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Hand It to Herbie

Houston's jazz-piano cats salute a giant in their field

In jazz, the list of true living legends is not long. But if you ask any fan or critic to rattle off a list, Herbie Hancock would be at or near the top of any of them.

A pianist's pianist, Hancock first gained prominence as a member of Miles Davis's groundbreaking band from the early '60s. He then proceeded to turn the jazz world on its ear by producing some of the funkiest stuff ever heard before or since with his synth-heavy Headhunters band from the '70s. And though it sounds dated today, mainly because it has been copied so much, his scratch-heavy 1983 pop hit "Rockit" gave turntablism a huge boost toward the mainstream and also set the tables for the hip-hop, electronica, break-dancing and synth-pop revolutions to come. That record was one of many that infuriated critics and purists back then, but it didn't really matter, because by then he was Herbie Hancock, and that's how it pretty much sits today. His show this weekend is only the second in Da Camera history to sell out; the first was a Sonny Rollins show. And he could have brought in the crowds even if he didn't have the likes of saxophonist Michael Brecker and trumpeter Roy Hargrove in his band.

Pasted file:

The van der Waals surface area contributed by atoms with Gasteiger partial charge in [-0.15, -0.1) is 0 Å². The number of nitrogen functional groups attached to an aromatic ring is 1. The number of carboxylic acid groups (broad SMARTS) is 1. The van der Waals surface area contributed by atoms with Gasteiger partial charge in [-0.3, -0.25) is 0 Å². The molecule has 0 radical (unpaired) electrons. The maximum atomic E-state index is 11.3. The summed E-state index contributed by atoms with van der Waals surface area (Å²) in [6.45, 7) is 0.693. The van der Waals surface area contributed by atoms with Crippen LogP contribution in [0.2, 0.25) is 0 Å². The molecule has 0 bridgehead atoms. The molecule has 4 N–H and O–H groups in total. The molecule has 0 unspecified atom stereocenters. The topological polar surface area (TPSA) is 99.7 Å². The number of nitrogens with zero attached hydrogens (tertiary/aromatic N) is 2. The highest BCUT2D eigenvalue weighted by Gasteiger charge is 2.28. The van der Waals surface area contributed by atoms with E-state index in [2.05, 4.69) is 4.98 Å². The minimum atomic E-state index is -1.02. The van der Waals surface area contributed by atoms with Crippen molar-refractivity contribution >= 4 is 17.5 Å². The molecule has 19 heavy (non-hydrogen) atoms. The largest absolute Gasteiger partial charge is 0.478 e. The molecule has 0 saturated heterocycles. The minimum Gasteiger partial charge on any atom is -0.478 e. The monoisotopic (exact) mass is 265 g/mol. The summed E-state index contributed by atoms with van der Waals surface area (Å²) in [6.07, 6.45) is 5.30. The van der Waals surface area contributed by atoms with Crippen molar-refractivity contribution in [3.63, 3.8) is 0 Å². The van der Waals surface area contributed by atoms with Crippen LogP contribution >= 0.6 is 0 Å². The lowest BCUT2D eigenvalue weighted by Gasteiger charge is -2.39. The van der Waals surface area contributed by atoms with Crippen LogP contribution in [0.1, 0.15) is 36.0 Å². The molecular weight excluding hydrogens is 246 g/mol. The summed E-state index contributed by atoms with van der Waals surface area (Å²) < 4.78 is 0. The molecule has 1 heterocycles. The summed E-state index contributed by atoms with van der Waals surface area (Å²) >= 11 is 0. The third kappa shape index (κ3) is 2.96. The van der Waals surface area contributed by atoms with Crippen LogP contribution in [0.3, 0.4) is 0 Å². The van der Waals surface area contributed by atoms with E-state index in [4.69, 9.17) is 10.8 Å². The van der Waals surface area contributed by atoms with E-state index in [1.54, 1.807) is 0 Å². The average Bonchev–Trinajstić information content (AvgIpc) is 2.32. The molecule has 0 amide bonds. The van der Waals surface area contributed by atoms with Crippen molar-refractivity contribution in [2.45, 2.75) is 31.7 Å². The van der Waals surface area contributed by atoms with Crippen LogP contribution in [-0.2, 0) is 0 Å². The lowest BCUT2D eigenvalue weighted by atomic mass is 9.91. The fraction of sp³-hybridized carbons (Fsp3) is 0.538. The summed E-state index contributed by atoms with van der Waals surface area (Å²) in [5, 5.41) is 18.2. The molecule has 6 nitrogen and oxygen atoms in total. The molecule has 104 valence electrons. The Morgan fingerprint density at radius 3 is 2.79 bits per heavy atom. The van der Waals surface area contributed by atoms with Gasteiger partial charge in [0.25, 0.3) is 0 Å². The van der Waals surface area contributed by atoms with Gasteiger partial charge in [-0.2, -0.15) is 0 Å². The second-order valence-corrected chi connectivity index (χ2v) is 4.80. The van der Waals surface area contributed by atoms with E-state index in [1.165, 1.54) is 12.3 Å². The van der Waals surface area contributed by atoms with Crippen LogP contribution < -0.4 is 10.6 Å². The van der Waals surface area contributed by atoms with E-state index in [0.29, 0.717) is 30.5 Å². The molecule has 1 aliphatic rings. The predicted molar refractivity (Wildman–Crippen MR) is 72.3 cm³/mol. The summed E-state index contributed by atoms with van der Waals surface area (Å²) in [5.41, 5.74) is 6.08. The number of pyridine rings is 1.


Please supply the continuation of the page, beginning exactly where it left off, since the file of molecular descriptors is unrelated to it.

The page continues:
Hargrove was one of bebop pioneer Dizzy Gillespie's favorite young trumpeters, and Brecker himself could warrant his own article, which easily could have included gushing raves from every jazz sax player in town. But Herbie is so big that we'll give you glowing words on him instead, coming from some of the best jazz pianists in Houston:

Herbie Hancock (right) leads fellow men in black 
Michael Brecker (left) and Roy Hargrove toward new 
directions in music.
Herbie Hancock (right) leads fellow men in black Michael Brecker (left) and Roy Hargrove toward new directions in music.

Andrew Lienhard: "He's my biggest influence. I've been listening to him since I was a teenager, and he's never failed to dazzle me. He's awesome. He changed the way pianists play, that's for sure. Harmonically and rhythmically, when he plays, it's very unpredictable. You never know where he's gonna go with it, and it's always interesting. He opened that up, for piano players to explore more when they play. He really created a new vocabulary for pianists to use in a lot of ways: the way he voices chords, the way he shapes his phrases, the rhythmic stuff he does. He took a lot of chances, and it always paid off. Everyone's a Herbie clone."